For those of us who long ago surrendered a corner of their sporting soul to His Majesty, the wild turkey, the time of magic is at hand.
Turkey season opens on private lands all across South Carolina on March 20 and continues through May 5. This is a change from past seasons when 11 Low Country counties opened on private lands on March 15 with the rest of the state starting April 1.. The bag limit for the season has also changed from five to three birds.
Biologists said the changes were needed – at least in the case of the smaller seasonal limits – because of reduced bird populations. The longer season is something hunters wanted. I have mixed feelings. The longer season will mean more pre-dawn risings and more weeks where I’m sleep-deprived, but the flip side of that is the undeniable joy of being afield in the time of greening up.
I do have one serious worry about the longer season. It gives those shameful folks who are prone to poach or violate game laws more time afield with a gun and thus more temptations to violate regulations. All of this is of course somewhat experimental, and no doubt there will be adjustments as needed after this first year of new regulations.
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One undeniable fact is that those who love the sport rejoice in this time of year. As is typically the case, the local chapter of the National Wild Turkey Federation. will whet one’s appetite for the upcoming rites of spring with its annual fundraising banquet. This year’s event is March 17, at the Magnolia Room at Laurel Creek, 401 Laurel Creek Drive in Rock Hill. The doors open at 6 p.m.
Tickets are $55 for a single (includes a year’s membership in the federation), $100 for a couple (includes one membership), $300 for a sponsor and guest, and $1,000 for a sponsor table (seven regular membership tickets, special gun drawing participation, and a full page ad in the program) or a $500 sponsor table (three regular membership tickets and a half-page ad in the program. Tickets for those under 18 are $25. Tickets are available by contacting John Robbins at 803-517-5247 or by email at email@example.com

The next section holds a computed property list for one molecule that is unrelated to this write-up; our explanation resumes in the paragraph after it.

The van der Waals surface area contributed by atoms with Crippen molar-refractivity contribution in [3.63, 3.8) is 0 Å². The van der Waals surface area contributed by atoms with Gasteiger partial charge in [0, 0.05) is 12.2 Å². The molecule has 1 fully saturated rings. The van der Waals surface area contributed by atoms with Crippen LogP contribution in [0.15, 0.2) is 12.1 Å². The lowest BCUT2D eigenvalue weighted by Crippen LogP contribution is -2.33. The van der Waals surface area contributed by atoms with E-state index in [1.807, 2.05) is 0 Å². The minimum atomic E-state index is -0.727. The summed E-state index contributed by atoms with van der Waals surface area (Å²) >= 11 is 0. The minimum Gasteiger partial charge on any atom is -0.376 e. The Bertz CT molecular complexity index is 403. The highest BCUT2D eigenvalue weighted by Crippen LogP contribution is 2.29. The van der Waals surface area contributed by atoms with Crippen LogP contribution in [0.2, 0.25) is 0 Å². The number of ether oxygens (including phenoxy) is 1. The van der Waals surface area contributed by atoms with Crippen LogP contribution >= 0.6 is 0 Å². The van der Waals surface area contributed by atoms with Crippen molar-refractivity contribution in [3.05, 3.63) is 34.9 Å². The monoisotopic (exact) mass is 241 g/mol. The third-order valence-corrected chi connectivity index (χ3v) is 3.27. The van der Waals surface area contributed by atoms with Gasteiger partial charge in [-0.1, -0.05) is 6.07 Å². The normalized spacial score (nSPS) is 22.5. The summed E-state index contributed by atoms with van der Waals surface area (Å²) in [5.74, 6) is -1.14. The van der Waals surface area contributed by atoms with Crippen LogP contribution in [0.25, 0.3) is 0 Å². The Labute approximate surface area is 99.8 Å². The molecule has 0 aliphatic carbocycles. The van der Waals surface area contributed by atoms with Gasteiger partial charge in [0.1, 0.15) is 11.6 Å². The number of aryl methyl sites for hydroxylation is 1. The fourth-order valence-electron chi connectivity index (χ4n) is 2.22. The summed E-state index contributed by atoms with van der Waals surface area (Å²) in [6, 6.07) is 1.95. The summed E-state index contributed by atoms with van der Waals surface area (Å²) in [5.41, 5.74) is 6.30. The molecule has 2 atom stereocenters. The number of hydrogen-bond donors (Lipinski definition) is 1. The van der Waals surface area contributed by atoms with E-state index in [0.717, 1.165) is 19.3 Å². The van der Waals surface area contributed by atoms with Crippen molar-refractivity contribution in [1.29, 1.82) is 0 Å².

There will be a scrumptious meal and an array of live auction, silent auction, and raffle items.
While all of this makes for great fun, perhaps the most enjoyable part of the Hunting Heritage Banquet is the camaraderie, the sense of knowing you are a small part of one of the great wildlife comeback stories in American history, and an evening of sharing your passion with like-minded enthusiasts.
I’ve been privileged to hunt most of the states in this country as well as travel abroad to every province in Canada, New Zealand, Austria, Mexico, and Africa. Each trip has had its special moments and memories. Yet I can honestly say that nothing stirs me more than the quest for gobblers. Attendance at an National Wild Turkey Federation gathering is the ideal way to get the juices flowing and heighten the sense of anticipation.